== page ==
Koster to Receive Award
Ed Koster, vice president for research, planning and technology and Milford Campus executive director at Southeast Community College, is the recipient of the Friend of Special Education award through the Nebraska Council of School Administrators - Nebraska Association of Special Education Supervisors.
Koster will receive the award at a noon luncheon April 13 at the Courtyard by Marriott in Lincoln.
Michalla Schartz, Southeast Region transition facilitator and an instructor for Project CRAVE at Educational Service Unit No. 6 in Milford, praised Koster for his work with ESU 6. Project CRAVE is an SCC-Milford transition program that offers a variety of practice opportunities for secondary students with disabilities.
"Without a doubt, Ed has contributed to many young adults' lives who access special education services in many of our ESU 6 communities," Schartz said. "He is a leader, a mentor and a kind soul to each and every young adult who comes through the SCC-Milford Campus. He leads by example and design."
Koster is proud of the way SCC responds to the CRAVE students.
"The CRAVE students bring incredible value to the campus," Koster said. "Seeing the staff interact, mentor and teach them, as well as seeing how our student senate welcomes them into the campus community, is a profoundly gratifying experience."
Schartz nominated Koster for the award.
"Ed Koster has demonstrated leadership and initiative in partnering to establish and grow a Career Readiness and Vocational Education program for students with disabilities ages 18-21 on the SCC campus in Milford with ESU 6," she said. "He also has helped initiate partnerships between the SCC-Beatrice Campus and ESU 5 for a similar program and fostered communication to establish a site at the SCC-York Learning Center for a third program site. Mr. Koster has advocated for the students attending the CRAVE program to become integrated into the community while learning the skills needed to obtain employment to the greatest extent possible."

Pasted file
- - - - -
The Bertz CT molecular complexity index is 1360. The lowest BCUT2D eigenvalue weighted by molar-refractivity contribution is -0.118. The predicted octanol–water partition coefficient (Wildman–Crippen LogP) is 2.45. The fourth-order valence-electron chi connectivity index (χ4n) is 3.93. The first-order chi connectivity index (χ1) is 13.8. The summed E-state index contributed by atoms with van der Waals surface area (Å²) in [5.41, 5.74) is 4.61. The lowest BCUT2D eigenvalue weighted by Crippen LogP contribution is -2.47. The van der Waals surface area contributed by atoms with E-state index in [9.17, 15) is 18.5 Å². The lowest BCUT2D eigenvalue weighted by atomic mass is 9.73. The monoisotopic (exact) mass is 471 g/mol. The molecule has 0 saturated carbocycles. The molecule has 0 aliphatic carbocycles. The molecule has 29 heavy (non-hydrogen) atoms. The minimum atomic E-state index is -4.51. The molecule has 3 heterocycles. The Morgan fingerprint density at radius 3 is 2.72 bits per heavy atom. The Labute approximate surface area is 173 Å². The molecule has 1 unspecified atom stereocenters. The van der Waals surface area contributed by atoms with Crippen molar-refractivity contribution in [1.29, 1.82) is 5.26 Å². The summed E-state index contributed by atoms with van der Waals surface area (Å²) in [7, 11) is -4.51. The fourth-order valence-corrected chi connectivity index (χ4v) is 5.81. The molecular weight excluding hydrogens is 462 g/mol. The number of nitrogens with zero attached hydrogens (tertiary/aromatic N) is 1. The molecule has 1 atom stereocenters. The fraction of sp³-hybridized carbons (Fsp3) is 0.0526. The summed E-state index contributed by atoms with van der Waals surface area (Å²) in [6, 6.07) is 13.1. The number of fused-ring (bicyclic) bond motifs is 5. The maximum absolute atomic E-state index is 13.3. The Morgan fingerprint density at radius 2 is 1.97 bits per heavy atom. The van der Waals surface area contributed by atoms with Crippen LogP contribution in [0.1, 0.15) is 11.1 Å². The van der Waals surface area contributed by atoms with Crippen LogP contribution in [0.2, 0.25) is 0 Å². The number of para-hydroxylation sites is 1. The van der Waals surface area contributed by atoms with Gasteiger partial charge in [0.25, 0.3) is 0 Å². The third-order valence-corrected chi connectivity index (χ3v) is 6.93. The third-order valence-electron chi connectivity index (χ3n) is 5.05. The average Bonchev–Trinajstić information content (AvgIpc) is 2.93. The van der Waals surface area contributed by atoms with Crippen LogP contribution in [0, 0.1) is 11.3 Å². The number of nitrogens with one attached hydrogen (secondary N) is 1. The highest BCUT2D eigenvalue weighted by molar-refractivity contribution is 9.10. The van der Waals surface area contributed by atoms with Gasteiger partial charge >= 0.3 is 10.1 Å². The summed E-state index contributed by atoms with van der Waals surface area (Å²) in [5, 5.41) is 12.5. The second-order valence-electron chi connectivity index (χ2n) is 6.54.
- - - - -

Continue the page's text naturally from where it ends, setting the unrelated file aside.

Schartz said the students' disabilities range from Down's Syndrome, autism, intellectual disabilities, learning disabilities, or some combination of these.
"Each of these students is able to work within the structure of SCC to build marketable employment skills in high-need areas for our region," Schartz said.
Students learn how to obtain a job, how to keep it and how to advance within the job. Each student receives mentorship from those skilled in the area and employed by SCC or its subsidiaries. The young adults interact with peers of the same age on the college campus socially and in leadership positions within the Student Senate.
Dr. Michele Rayburn, director of student services at ESU 6, said Koster "is a champion for inclusive practices."
"He creates a network of support to improve outcomes for all learners at SCC because he believes we are all still learning," Rayburn said. "It is just who he is, a lifelong learner who leads by example."
She went on to say Koster demonstrates his expectations for others.
"He is often seen stopping by to interact with students, praise job performance, foster new relationships with departments or employees or simply to be present in these young adults' lives," she said. "He has time for all CRAVE students, encourages his staff to do the same, provides resources to help the program stay successful and works to provide opportunities for these young adults with disabilities to become meaningful adults in the SCC and their own communities."
Koster said the partnership upholds SCC's mission.
"As a community college, our mission is simply to meet students where they are academically and teach them marketable skills," he said. "The CRAVE students are another group of students that naturally fit our college's mission."
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